Hi Friends:

I found this video, produced by the Ewing Marion Kauffman Foundation of Kansas City, Missouri to be, well “uncommon.” Hope it inspires you, as well.
The web address of the Foundation is noted at the end:

6th Grade Minds on History

Hi Friends:

I shared this several years ago, and ran into it again. Maybe it’s because I now am back to teaching 6th Graders, it struck a new cord with me. 
I originally received, by email, in November of 2011, and now, these 8 years later in November, it still made me laugh, so maybe you’ll do the same.

6th Grade Minds on History

Original Introduction:

Insight into the minds of 6th graders: The following were answers
provided by 6th graders during a history test. Watch the spelling!
Some of the best humor is in the misspelling.

1. Ancient Egypt was inhabited by mummies and they all wrote in
hydraulics. They lived in the Sarah Dessert. The climate of the Sarah is such that all the inhabitants have to live elsewhere.

2. Moses led the Hebrew slaves to the Red Sea where they made unleavened bread, which is bread made without any ingredients. Moses went up on Mount Cyanide to get the ten commandments. He died before he ever reached Canada.

3. Solomon had three hundred wives and seven hundred porcupines.

4. The Greeks were a highly sculptured people, and without them we wouldn’t have history. The Greeks also had myths. A myth is a female moth.

5. Socrates was a famous Greek teacher who went around giving people advice. They killed him. Socrates died from an overdose of wedlock. After his death, his career suffered a dramatic decline.

6. In the Olympic games, Greeks ran races, jumped, hurled biscuits, and threw the java.

7. Julius Caesar extinguished himself on the battlefields of Gaul. The Ides of March murdered him because they thought he was going to be made king. Dying, he gasped out: “Tee hee, Brutus.”

8. Joan of Arc was burnt to a steak and was canonized by Bernard Shaw.
9. Queen Elizabeth was the “Virgin Queen,” As a queen she was a success. When she exposed herself before her troops they all shouted “hurrah.”

10. It was an age of great inventions and discoveries. Gutenberg invented removable type and the Bible. Another important invention was the circulation of blood. Sir Walter Raleigh is a historical figure because he invented cigarettes and started smoking. Sir Francis Drake circumsized the world with a 100-foot clipper.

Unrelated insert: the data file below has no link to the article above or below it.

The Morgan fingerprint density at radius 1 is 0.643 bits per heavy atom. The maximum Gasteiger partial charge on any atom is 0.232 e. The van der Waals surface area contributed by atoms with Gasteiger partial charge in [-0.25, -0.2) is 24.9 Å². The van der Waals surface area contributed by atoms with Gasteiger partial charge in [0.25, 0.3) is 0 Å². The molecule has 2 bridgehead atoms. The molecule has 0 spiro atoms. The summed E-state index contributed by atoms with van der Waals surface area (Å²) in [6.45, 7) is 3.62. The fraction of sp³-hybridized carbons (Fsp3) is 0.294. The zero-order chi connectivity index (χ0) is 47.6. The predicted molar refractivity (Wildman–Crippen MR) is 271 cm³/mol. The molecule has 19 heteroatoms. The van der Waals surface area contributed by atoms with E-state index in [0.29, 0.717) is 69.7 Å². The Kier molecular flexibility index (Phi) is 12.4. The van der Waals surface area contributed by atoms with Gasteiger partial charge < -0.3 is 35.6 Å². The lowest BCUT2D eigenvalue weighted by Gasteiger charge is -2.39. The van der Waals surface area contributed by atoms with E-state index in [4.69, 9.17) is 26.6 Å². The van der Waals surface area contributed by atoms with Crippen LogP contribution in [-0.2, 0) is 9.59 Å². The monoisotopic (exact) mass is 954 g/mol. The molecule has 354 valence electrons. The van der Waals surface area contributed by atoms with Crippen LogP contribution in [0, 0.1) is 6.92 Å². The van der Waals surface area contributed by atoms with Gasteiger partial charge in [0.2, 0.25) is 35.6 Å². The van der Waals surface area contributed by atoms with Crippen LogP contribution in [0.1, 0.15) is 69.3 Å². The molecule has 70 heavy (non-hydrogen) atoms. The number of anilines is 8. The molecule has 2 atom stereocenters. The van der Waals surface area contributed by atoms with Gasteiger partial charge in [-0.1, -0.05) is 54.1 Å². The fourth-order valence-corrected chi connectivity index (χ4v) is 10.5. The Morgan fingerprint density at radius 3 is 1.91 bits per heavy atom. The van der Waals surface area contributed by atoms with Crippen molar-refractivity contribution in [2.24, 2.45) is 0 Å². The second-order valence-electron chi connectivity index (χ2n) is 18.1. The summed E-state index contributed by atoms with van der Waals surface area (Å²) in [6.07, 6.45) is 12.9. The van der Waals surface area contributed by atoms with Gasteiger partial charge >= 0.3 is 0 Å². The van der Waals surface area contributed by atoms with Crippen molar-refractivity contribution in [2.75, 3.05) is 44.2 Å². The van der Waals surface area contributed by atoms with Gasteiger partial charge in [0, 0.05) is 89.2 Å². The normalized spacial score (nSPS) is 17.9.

11. The greatest writer of the Renaissance was William Shakespeare. He was born in the year 1564, supposedly on his birthday. He never made much money and is famous only because of his plays. He wrote tragedies, comedies, and hysterectomies, all in Islamic pentameter. Romeo and Juliet are an example of a heroic couple.

12. Writing at the same time as Shakespeare was Miguel Cervantes. He wrote Donkey Hote. The next great author was John Milton. Milton wrote paradise Lost. Then his wife died and he wrote Paradise Regained.

13. Delegates from the original 13 states formed the Contented Congress. Thomas Jefferson, a Virgin, and Benjamin Franklin were two singers of the Declaration of Independence. Franklin discovered electricity by rubbing two cats backward and declared, “A horse divided against itself cannot stand.” Franklin died in 1790 and is still dead.

14. Abraham Lincoln became America’s greatest Precedent. Lincoln’s mother died in infancy, and he was born in a log cabin which he built with his own hands. Abraham Lincoln freed the slaves by signing the Emasculation Proclamation. On the night of April 14, 1865, Lincoln went to the theater and got shot in his seat by one of the actors in a moving picture show. They believe the assinator was John Wilkes Booth, a supposingly insane actor. This ruined Booth’s career.

15. Johann Bach wrote a great many musical compositions and had a large number of children. In between he practiced on an old spinster which he kept up in his attic. Bach died from 1750 to the present. Bach was the most famous composer in the world and so was Handel. Handel was half German, half Italian, and half English. He was very large.

16. Beethoven wrote music even though he was deaf. He was so deaf he wrote loud music. He took long walks in the forest even when everyone was calling for him. Beethoven expired in 1827 and later died for this.

17. The nineteenth century was a time of a great many thoughts and inventions. People stopped reproducing by hand and started reproducing by machine. The invention of the steamboat caused a network of rivers to spring up. Cyrus McCormick invented the McCormick raper, which did the work of a hundred men. Louis Pasteur discovered a cure for rabbits. Charles Darwin was a naturalist who wrote the Organ of the Species. Madman Curie discovered the radio. And Karl Marx became one of the Marx Brothers.

“The Icicles of March”

Hi Friends:

It’s something you have to see to believe.

It’s a natural phenomenon which I’ve only seen here.

The icicles coming down from the garage, turn back up, and end up sideways, or turned up.

These photos were taken on the 16th day of March, last year … only 5 days from Spring.
“The Ides of March” was a day in the Roman calendar that corresponds to March 15. It was marked by several religious observances and was notable for the Romans as a deadline for settling debts.